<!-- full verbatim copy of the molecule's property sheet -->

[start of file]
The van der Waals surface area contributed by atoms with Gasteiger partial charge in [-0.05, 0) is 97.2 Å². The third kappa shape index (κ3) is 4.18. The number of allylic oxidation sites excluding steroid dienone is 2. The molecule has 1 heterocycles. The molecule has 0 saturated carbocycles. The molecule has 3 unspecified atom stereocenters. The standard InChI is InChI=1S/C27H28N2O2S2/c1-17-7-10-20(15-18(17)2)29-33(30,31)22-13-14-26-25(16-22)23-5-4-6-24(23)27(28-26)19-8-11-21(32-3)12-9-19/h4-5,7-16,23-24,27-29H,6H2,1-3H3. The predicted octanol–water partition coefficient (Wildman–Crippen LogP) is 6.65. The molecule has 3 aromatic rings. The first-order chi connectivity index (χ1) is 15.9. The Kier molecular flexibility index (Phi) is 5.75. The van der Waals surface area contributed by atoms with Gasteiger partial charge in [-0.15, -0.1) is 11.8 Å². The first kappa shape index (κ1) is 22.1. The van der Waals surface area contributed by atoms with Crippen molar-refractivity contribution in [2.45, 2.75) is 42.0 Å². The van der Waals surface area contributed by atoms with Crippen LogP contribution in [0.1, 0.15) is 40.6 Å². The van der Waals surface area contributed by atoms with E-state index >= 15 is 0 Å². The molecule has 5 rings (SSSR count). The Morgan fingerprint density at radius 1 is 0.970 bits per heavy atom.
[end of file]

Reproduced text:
The van der Waals surface area contributed by atoms with Gasteiger partial charge in [-0.05, 0) is 97.2 Å². The third kappa shape index (κ3) is 4.18. The number of allylic oxidation sites excluding steroid dienone is 2. The molecule has 1 heterocycles. The molecule has 0 saturated carbocycles. The molecule has 3 unspecified atom stereocenters. The standard InChI is InChI=1S/C27H28N2O2S2/c1-17-7-10-20(15-18(17)2)29-33(30,31)22-13-14-26-25(16-22)23-5-4-6-24(23)27(28-26)19-8-11-21(32-3)12-9-19/h4-5,7-16,23-24,27-29H,6H2,1-3H3. The predicted octanol–water partition coefficient (Wildman–Crippen LogP) is 6.65. The molecule has 3 aromatic rings. The first-order chi connectivity index (χ1) is 15.9. The Kier molecular flexibility index (Phi) is 5.75. The van der Waals surface area contributed by atoms with Gasteiger partial charge in [-0.15, -0.1) is 11.8 Å². The first kappa shape index (κ1) is 22.1. The van der Waals surface area contributed by atoms with Crippen molar-refractivity contribution in [2.45, 2.75) is 42.0 Å². The van der Waals surface area contributed by atoms with Crippen LogP contribution in [0.1, 0.15) is 40.6 Å². The van der Waals surface area contributed by atoms with E-state index >= 15 is 0 Å². The molecule has 5 rings (SSSR count). The Morgan fingerprint density at radius 1 is 0.970 bits per heavy atom.